- Some jobs also mean that employees are particularly exposed to COVID-19 risks. This includes employees who work in quarantine or screening roles, or whose jobs mean they interact with people in those roles, such as in airports or quarantine facilities.
- How the work is carried out would also be relevant. For example, some jobs inevitably require working in indoor spaces, with limited ability for employees to maintain social distancing.
- The reasons for and manner in which the mandatory vaccination policy is implemented would also be relevant. Even if employees do not fall within the 3 scenarios mentioned above, it may be possible to lawfully implement a mandatory vaccination policy, particularly if the employer can show that the decision was made for genuine reasons, and that the implementation was done in a reasonable manner. Some examples of a best practice include having an open dialogue with employees, clearly explaining the reasons behind the policy, highlighting the importance of vaccinations, allowing a reasonable timeframe for compliance, and ensuring that employees who are unable to be vaccinated (because of underlying health/medical conditions) are reasonably accommodated. The reason or justification behind the implementation of the policy will be closely scrutinised by the court in the event of a legal challenge.
What if vaccinations are required by law?
As previously mentioned, Malaysian law currently does not expressly impose an obligation on employers to mandate vaccinations. It’s fairly clear that if such a legal requirement existed, then employers would unquestionably be able to impose mandatory vaccination policies.
However, there are signs that laws/regulations may be put in place which arguably create an implied obligation on employers to ensure employees are vaccinated, or which at least provide added justification for such a requirement. At the time of writing, employers in several sectors (construction, manufacturing, mining, and quarries) have their on-site operating capacities pegged to the percentage of employees who are fully-vaccinated. The more employees are fully-vaccinated, the higher the permitted operating capacities. It has also just been announced that businesses such as cafes and restaurants offering dine-in services are also only allowed to operate at full capacity if at least 80% of their employees are vaccinated.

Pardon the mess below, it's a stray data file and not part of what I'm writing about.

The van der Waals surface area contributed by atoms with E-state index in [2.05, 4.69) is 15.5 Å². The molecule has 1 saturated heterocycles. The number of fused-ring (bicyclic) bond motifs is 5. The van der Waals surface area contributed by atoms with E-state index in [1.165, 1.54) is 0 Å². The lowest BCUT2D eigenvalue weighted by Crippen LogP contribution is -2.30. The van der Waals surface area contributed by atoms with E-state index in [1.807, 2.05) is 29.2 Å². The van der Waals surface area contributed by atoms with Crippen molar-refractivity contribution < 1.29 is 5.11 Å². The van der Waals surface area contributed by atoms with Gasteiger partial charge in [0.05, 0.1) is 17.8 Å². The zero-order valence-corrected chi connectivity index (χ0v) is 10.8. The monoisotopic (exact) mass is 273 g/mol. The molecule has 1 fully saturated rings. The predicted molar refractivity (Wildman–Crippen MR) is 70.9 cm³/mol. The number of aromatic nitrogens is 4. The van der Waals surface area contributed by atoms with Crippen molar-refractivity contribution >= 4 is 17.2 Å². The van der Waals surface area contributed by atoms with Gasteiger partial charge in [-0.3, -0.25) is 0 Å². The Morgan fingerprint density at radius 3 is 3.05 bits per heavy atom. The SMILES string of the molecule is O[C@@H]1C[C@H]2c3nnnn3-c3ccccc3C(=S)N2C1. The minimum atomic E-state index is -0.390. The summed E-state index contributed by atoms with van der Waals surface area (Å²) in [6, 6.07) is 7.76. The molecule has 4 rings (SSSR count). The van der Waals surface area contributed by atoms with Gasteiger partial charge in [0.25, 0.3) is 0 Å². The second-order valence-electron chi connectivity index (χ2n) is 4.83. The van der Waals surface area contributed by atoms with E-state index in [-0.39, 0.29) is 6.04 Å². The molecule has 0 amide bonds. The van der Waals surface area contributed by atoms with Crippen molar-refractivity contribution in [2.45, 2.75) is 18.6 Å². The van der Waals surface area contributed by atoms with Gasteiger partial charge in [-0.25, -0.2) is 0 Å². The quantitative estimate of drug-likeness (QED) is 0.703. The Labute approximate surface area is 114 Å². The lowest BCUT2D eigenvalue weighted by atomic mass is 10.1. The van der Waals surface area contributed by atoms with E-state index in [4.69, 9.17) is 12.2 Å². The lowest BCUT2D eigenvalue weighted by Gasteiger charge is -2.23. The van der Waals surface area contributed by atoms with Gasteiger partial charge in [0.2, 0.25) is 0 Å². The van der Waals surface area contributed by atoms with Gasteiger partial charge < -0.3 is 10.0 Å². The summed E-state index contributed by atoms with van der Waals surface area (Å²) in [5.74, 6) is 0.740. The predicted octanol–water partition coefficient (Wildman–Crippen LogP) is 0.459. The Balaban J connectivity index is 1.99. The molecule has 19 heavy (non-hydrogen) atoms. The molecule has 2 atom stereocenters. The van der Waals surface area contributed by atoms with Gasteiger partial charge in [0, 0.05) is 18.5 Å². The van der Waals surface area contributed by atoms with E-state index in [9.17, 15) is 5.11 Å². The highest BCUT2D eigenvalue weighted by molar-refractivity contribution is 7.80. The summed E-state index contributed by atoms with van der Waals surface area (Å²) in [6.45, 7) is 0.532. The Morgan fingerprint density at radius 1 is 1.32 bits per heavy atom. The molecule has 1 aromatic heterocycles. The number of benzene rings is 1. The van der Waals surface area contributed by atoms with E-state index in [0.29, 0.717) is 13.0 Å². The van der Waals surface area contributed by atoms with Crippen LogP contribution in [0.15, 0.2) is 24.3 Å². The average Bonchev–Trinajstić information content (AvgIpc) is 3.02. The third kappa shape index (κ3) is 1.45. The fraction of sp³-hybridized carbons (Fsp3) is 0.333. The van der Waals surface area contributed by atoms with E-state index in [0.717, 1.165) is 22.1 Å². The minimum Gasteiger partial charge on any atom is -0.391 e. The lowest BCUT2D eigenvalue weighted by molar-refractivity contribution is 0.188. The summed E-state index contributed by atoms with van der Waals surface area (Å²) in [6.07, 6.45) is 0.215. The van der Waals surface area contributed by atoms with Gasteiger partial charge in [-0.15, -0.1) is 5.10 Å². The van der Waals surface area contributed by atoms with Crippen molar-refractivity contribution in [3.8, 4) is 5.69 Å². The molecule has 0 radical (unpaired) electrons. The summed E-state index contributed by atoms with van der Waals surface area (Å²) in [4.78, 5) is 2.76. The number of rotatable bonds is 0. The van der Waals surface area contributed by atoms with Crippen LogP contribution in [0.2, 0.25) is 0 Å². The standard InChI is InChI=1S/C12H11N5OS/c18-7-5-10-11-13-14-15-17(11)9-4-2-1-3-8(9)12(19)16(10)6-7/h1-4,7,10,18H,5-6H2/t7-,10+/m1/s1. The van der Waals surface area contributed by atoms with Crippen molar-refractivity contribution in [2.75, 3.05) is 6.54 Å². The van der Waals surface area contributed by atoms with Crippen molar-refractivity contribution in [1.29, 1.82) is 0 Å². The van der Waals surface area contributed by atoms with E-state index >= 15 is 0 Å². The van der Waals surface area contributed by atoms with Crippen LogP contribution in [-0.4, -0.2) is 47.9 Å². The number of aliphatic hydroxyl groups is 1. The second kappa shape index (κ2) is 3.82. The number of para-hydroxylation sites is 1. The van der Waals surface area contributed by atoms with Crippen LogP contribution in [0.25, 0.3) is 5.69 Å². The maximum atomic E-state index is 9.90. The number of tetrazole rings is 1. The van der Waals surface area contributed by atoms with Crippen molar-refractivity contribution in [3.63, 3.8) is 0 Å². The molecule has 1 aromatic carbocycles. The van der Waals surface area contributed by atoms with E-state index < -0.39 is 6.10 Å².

In my view, where businesses have been saddled with such employee vaccination thresholds as a condition to operating at certain capacities, it provides a strong basis for employers to assert that mandating vaccinations is a reasonable policy.
In conclusion, as mandatory vaccinations are obviously a new and unique issue, there isn’t any clear law or case precedent to rely upon for a clear position on the legality of implementing mandatory employee vaccination policies.
My view is that most employers should be able to make vaccinations mandatory for their employees, as long as —
- employers can show that the policy is being implemented for genuine reasons;
- the policy is rolled out in a reasonable manner, including proper consultation/dialogue with employees; and
- reasonable flexibility is provided for those who are unable to be vaccinated — such as the option to be redesignated or redeployed to a role in which non-vaccination poses less of a risk.